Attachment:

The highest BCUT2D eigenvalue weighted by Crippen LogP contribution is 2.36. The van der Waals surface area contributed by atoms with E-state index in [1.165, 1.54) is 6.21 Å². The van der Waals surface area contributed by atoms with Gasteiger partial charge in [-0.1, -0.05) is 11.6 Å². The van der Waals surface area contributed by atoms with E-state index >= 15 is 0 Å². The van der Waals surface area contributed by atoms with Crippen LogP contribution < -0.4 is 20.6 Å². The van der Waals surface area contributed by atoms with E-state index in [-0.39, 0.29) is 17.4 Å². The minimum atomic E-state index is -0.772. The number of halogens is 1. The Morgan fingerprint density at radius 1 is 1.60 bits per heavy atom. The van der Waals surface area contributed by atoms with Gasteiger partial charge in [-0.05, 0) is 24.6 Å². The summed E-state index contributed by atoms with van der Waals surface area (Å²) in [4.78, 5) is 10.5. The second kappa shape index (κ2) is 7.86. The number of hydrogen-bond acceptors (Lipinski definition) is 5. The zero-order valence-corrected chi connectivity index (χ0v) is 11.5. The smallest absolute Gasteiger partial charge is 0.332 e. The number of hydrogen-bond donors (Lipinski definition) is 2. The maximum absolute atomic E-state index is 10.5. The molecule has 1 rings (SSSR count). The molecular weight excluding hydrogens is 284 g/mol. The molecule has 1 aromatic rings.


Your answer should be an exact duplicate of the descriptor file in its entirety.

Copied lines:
The highest BCUT2D eigenvalue weighted by Crippen LogP contribution is 2.36. The van der Waals surface area contributed by atoms with E-state index in [1.165, 1.54) is 6.21 Å². The van der Waals surface area contributed by atoms with Gasteiger partial charge in [-0.1, -0.05) is 11.6 Å². The van der Waals surface area contributed by atoms with E-state index >= 15 is 0 Å². The van der Waals surface area contributed by atoms with Crippen LogP contribution < -0.4 is 20.6 Å². The van der Waals surface area contributed by atoms with E-state index in [-0.39, 0.29) is 17.4 Å². The minimum atomic E-state index is -0.772. The number of halogens is 1. The Morgan fingerprint density at radius 1 is 1.60 bits per heavy atom. The van der Waals surface area contributed by atoms with Gasteiger partial charge in [-0.05, 0) is 24.6 Å². The summed E-state index contributed by atoms with van der Waals surface area (Å²) in [4.78, 5) is 10.5. The second kappa shape index (κ2) is 7.86. The number of hydrogen-bond acceptors (Lipinski definition) is 5. The zero-order valence-corrected chi connectivity index (χ0v) is 11.5. The smallest absolute Gasteiger partial charge is 0.332 e. The number of hydrogen-bond donors (Lipinski definition) is 2. The maximum absolute atomic E-state index is 10.5. The molecule has 1 rings (SSSR count). The molecular weight excluding hydrogens is 284 g/mol. The molecule has 1 aromatic rings.